January 2011 / Volume 63 / Issue 1
Editor's Note: Click here for a video demonstration of pinch milling.
| Simplified application of five machining axes produces big cost savings in routine part making.
Many shop owners believe 5-axis machining is an expensive, difficult-to-program technique meant only for highly contoured parts like aerospace turbines. However, there are ways of using 5-axis machines that are simpler and, in some cases, better than simultaneous 5-axis machining.
For example, a more common application of 5-axis machines uses the two rotating axes to move or index the part into position, then performs the machining in the more familiar X, Y and Z axes. Compared to simultaneous 5-axis machining, “3+2,” or five-sided, machining can be accomplished without complex programming and can reduce labor cost and production time while maximizing quality, even when machining routine parts.
On a 3-axis machine, creating features on different sides of a part requires that a separate setup be performed for each side. In addition to consuming time and labor, changing setups increases the chances for fixturing errors. On a 5-axis machine, the part is clamped one time and then is rotated into a series of positions to machine each side without refixturing.
There are two basic 5-axis machining configurations: table or trunnion, in which tilting and rotating tables enable a fixed spindle to access more than one part side; and tilting spindle, in which using a tilting spindle and a rotating table together, or a fully articulated spindle alone, enables machining of multiple sides of a part.
Michael Cope, senior applications engineer for Hurco Cos. Inc., Indianapolis, said the first step in understanding five-sided machining is getting a clear idea of how the additional rotating axes are related to the linear X, Y and Z axes of a basic 3-axis machine. Visualizing the X, Y and Z axes as lines, he explained, the A-axis rotates about the X-axis, the B-axis rotates about the Y-axis, and the C-axis rotates about or under the Z-axis. Accordingly, a trunnion or table setup adds rotation in the A and C axes, while a machine with a tilting spindle and a rotating table adds rotation in the B and C axes.
Jim Endsley, product specialist for machining centers at Okuma America Corp., Charlotte, N.C., said a typical shop owner hears the term “5-axis,” assumes simultaneous 5-axis machining is involved and says, “I don’t do 5-axis.” Consequently, Endsley said he avoids using the 5-axis term altogether and describes five-sided machining techniques as “universal machining.”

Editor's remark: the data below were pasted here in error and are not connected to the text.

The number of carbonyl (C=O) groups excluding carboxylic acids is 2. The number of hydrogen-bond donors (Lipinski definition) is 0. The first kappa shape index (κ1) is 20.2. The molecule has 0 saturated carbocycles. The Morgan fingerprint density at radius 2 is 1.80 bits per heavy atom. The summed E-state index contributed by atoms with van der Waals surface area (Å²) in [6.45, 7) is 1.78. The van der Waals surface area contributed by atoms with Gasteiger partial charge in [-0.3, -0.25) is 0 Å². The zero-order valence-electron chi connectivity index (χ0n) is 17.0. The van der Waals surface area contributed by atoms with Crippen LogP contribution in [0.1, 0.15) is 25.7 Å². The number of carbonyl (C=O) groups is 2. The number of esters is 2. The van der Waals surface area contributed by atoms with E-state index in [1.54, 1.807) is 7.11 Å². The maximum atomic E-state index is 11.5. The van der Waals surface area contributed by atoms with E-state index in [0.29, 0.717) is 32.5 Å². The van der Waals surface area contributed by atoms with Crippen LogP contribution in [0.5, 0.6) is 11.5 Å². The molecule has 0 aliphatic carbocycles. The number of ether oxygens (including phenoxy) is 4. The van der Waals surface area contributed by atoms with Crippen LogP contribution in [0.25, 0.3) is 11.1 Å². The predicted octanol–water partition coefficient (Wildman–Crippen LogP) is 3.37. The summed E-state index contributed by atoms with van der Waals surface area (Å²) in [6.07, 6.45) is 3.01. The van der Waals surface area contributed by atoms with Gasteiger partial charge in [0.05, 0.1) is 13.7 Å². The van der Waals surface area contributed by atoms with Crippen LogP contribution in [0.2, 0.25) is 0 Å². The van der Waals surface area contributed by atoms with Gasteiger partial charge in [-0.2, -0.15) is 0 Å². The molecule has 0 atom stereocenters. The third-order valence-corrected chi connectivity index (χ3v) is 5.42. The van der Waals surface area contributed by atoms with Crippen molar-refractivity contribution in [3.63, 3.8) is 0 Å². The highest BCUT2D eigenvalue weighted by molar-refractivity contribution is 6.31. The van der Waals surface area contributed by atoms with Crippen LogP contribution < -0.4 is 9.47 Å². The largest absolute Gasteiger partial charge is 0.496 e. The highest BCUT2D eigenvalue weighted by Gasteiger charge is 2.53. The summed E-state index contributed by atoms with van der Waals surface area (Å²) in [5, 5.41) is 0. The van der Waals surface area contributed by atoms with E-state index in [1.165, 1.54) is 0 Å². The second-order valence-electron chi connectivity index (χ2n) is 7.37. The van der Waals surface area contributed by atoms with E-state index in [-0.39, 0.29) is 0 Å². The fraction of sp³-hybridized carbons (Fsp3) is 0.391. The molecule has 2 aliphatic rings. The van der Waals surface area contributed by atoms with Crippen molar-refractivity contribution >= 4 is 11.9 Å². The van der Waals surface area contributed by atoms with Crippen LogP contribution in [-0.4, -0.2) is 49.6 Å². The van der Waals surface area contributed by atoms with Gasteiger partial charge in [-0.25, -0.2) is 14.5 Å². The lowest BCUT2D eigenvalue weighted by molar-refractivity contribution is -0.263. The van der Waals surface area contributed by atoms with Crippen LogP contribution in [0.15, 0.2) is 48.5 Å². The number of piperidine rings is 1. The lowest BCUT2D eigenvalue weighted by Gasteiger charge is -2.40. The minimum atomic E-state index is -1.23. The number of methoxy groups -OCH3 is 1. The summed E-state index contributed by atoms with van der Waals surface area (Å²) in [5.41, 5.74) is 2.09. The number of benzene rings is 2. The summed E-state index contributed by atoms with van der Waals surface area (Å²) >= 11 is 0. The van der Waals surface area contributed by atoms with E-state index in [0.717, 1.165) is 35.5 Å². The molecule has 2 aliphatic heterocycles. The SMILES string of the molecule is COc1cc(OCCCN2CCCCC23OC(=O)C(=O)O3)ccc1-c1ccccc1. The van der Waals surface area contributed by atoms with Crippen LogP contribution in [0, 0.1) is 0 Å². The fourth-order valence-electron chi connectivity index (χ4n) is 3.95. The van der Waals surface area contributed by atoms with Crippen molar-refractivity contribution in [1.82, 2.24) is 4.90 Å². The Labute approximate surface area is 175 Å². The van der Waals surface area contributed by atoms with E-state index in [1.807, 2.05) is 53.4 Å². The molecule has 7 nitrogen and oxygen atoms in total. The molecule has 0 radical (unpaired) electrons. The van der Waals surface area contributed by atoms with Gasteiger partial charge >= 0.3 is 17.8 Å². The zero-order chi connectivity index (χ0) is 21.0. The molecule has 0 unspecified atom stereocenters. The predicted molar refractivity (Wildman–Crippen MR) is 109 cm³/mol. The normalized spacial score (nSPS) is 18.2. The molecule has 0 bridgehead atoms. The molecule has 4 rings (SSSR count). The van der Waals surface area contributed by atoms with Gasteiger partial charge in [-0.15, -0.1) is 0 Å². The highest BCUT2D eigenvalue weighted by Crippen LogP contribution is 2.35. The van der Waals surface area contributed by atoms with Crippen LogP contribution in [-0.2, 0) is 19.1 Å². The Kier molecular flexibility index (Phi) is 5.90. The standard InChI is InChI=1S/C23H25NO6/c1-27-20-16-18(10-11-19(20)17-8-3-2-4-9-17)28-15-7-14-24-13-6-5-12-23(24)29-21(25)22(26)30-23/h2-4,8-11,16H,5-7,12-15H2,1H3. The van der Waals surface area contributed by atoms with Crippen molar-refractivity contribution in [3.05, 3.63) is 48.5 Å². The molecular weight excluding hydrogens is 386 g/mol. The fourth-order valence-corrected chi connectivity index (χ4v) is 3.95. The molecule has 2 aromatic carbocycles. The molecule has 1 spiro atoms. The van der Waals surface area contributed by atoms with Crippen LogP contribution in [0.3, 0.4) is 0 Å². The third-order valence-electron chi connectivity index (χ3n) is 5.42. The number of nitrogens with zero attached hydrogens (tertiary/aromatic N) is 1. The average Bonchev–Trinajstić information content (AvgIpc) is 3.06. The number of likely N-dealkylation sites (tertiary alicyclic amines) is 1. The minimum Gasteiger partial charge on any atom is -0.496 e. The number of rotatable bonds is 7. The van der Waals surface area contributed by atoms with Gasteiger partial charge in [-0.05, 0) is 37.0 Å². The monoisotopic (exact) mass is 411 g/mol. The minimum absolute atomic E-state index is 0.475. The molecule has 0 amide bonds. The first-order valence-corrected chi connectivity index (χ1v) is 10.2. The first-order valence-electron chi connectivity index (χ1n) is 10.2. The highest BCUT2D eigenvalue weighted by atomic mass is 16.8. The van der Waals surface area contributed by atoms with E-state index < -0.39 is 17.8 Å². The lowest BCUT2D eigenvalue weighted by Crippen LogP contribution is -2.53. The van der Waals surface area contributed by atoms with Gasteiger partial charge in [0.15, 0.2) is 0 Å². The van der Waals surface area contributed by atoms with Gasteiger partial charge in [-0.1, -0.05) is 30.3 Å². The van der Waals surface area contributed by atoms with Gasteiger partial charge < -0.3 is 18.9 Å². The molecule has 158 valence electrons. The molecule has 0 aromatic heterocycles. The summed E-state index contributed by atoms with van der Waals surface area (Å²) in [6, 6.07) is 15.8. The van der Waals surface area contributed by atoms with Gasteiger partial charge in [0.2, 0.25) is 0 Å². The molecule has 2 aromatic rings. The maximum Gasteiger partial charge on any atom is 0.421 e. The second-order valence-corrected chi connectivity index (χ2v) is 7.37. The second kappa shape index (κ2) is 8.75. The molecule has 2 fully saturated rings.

According to Endsley, only 5 percent of the shops with 5-axis-capable machines actually use them for full simultaneous 5-axis machining; the rest, “if they are smart,” employ them in universal machining, or “what we affectionately call point and shoot: X, Y, Z, roll an axis, drill a hole.”5-Axis Access
Cope said potential beneficiaries of five-sided machining techniques include any “regular job shop that is doing 3-axis work on multiple sides of the same part. They are able to reduce their setup time, especially the second time they run a job, because they only have to do the one part setup and then everything is taken care of in the program.” (See sidebar below.)
Part features help a shop decide if acquiring a machine with 5-axis capability will be worthwhile, according to John Nelson, applications manager at Haas Automation Inc., Oxnard, Calif. “Is it a rectangular or a square part, are there features on all six sides, or are there features at a number of odd angles?” he asked. “The need to get to more than just the top and bottom of a part will determine whether it will be a good 5-axis candidate.”
Bill Howard, vertical machining center product manager for Makino Inc., Mason, Ohio, indicated hydraulic applications, such as fluid manifolds, are excellent candidates for five-face machining, “where the part is just Swiss cheese with all kinds of angled holes and cross sections through it. You can use the tilt rotary table to set the part and create the compound angle, so you are straight-hole drilling as far as the machine is concerned. Otherwise, you’d be doing a heck of a lot of setup, or you would be using compound-angle drill heads, which can limit your speeds and feeds and often don’t have through-coolant capability.”